Safety watch: The truth about ticks

Updated Oct 12, 2018
Tick Safety_TLC magazine

With Lyme disease posing a series threat to landscape workers, companies like Terminix and Harris Interactive are working together to find solutions and answers.

The companies recently joined to identify tick-related experiences among consumers. Their studies found that 43 percent of respondents have been bitten by a tick or know someone who has.

Also, 33 percent of respondents have contracted or know someone who has contracted Lyme disease.

The Centers for Disease Control and Prevention (CDC) gets approximately 30,000 cases of Lyme disease each year. However, recent preliminary reports from the CDC show that the disease is more common than reported – infecting 300,000 people nationally each year.

In the last 10 years, the number of cases reported has increased by 45 percent.

Other tick-borne illnesses include Rocky Mountain spotted fever, ehrlichiosis, human babesiosis, tickborne relapsing fever, tularemia, Powassan virus and Heartland virus. No vaccines are currently available to protect against tick-borne illnesses and many tick-borne diseases have no known treatment.

According to the Harris Poll survey, the most popular technique for tick control is applying a DEET-based spray (38 percent), checking for ticks (36 percent) and wearing long sleeves (29 percent).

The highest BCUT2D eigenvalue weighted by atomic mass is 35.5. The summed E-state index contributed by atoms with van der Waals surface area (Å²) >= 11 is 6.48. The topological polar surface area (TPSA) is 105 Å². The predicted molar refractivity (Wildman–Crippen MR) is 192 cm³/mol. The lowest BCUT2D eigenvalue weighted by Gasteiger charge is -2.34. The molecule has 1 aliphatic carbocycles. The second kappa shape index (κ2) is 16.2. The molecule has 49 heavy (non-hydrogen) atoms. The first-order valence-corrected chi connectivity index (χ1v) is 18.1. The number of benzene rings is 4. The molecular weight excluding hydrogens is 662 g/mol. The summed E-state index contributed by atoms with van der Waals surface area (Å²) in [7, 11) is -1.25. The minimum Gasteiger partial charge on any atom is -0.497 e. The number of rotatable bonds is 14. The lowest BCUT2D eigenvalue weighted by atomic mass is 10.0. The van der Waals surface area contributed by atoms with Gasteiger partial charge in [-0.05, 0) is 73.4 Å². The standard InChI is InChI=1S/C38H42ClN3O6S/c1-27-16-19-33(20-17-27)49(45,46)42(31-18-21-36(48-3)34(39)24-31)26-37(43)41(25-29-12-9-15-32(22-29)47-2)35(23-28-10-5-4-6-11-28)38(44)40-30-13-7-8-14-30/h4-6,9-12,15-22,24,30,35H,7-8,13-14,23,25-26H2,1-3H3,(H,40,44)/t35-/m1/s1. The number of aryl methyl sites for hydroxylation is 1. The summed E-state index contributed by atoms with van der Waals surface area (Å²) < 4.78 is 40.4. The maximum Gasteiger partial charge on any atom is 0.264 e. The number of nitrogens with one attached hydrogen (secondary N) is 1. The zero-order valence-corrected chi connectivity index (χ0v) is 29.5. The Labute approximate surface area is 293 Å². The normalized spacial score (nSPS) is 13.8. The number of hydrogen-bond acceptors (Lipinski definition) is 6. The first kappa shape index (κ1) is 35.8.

Other tips:

  • Bathe or shower as soon as possible after coming indoors (preferably within two hours) to wash off and more easily find ticks that are crawling on you.
  • Keep grass mowed, weeds pulled and leaf litter managed. Trim tree branches and shrubs around the lawn edge to allow more sunlight penetration.
  • Walk in the center of trails, keeping away from bushy areas.
  • Wear long-sleeved shirts, pants and a hat when outdoors. Light colors make for easy tick detection.
  • Use products that contain permethrin on clothing. Treat clothing and gear, such as boots, pants, and socks. It remains protective through several washings. Pre-treated clothing is available and remains protective for up to 70 washings.
  • Use DEET-based insect repellent applied to clothing, particularly the lower body and the arms.
  • Carefully inspect your body after exiting vegetated areas. Have a buddy check the back of the head.
  • Wash clothing in warm water and detergent immediately. Or, tumble clothes in a dryer on high heat for an hour to kill remaining ticks. Never throw potentially infested clothing in a hamper with other clothes or onto the floor.
  • Thoroughly examine pets for ticks after walking them in wooded areas or fields. Consult your veterinarian for tick treatment products.
  • To remove a tick imbedded in your skin, do not grasp it by the abdomen and pull. You may squeeze its fluids into your skin, which increases the chances for infection. Use fine-tipped tweezers to grasp the tick by the head next to the skin and slowly pull backwards. Working slowly permits the tick to withdraw its mouthparts so they do not detach and remain in the skin possibly causing infection. Once the tick has been removed, cleanse the area well with soap and water. You may want to disinfect the bite site with alcohol or apply an antibiotic cream.

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